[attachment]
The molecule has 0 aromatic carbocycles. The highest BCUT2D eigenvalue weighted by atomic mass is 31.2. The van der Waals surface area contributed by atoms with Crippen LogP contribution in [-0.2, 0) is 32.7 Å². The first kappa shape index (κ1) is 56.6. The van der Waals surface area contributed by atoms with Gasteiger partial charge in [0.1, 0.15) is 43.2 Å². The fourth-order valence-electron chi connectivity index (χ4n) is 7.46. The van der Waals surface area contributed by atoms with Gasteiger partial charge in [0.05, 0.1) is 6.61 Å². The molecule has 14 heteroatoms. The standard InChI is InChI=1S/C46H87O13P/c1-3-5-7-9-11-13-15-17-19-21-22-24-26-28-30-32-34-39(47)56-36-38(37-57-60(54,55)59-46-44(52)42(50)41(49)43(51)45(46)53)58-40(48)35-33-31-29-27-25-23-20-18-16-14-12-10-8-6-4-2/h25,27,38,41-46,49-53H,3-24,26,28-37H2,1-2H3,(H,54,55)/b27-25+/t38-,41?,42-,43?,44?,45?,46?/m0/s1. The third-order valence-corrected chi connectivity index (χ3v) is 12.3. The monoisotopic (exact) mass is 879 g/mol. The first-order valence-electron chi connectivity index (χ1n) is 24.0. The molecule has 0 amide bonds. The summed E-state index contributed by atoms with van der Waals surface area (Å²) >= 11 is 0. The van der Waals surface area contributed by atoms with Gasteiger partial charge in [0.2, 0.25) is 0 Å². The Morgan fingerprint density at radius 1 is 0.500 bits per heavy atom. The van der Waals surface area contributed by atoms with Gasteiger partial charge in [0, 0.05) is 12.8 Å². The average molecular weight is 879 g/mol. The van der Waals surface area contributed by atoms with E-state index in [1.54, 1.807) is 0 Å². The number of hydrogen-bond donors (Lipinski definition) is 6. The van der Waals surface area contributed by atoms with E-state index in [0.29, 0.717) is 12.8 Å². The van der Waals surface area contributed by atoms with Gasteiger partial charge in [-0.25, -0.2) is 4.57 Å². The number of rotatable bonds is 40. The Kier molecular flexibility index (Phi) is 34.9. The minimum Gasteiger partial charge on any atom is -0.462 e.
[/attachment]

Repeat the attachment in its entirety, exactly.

The molecule has 0 aromatic carbocycles. The highest BCUT2D eigenvalue weighted by atomic mass is 31.2. The van der Waals surface area contributed by atoms with Crippen LogP contribution in [-0.2, 0) is 32.7 Å². The first kappa shape index (κ1) is 56.6. The van der Waals surface area contributed by atoms with Gasteiger partial charge in [0.1, 0.15) is 43.2 Å². The fourth-order valence-electron chi connectivity index (χ4n) is 7.46. The van der Waals surface area contributed by atoms with Gasteiger partial charge in [0.05, 0.1) is 6.61 Å². The molecule has 14 heteroatoms. The standard InChI is InChI=1S/C46H87O13P/c1-3-5-7-9-11-13-15-17-19-21-22-24-26-28-30-32-34-39(47)56-36-38(37-57-60(54,55)59-46-44(52)42(50)41(49)43(51)45(46)53)58-40(48)35-33-31-29-27-25-23-20-18-16-14-12-10-8-6-4-2/h25,27,38,41-46,49-53H,3-24,26,28-37H2,1-2H3,(H,54,55)/b27-25+/t38-,41?,42-,43?,44?,45?,46?/m0/s1. The third-order valence-corrected chi connectivity index (χ3v) is 12.3. The monoisotopic (exact) mass is 879 g/mol. The first-order valence-electron chi connectivity index (χ1n) is 24.0. The molecule has 0 amide bonds. The summed E-state index contributed by atoms with van der Waals surface area (Å²) >= 11 is 0. The van der Waals surface area contributed by atoms with Gasteiger partial charge in [0.2, 0.25) is 0 Å². The Morgan fingerprint density at radius 1 is 0.500 bits per heavy atom. The van der Waals surface area contributed by atoms with Gasteiger partial charge in [0, 0.05) is 12.8 Å². The average molecular weight is 879 g/mol. The van der Waals surface area contributed by atoms with E-state index in [1.54, 1.807) is 0 Å². The number of hydrogen-bond donors (Lipinski definition) is 6. The van der Waals surface area contributed by atoms with E-state index in [0.29, 0.717) is 12.8 Å². The van der Waals surface area contributed by atoms with Gasteiger partial charge in [-0.25, -0.2) is 4.57 Å². The number of rotatable bonds is 40. The Kier molecular flexibility index (Phi) is 34.9. The minimum Gasteiger partial charge on any atom is -0.462 e.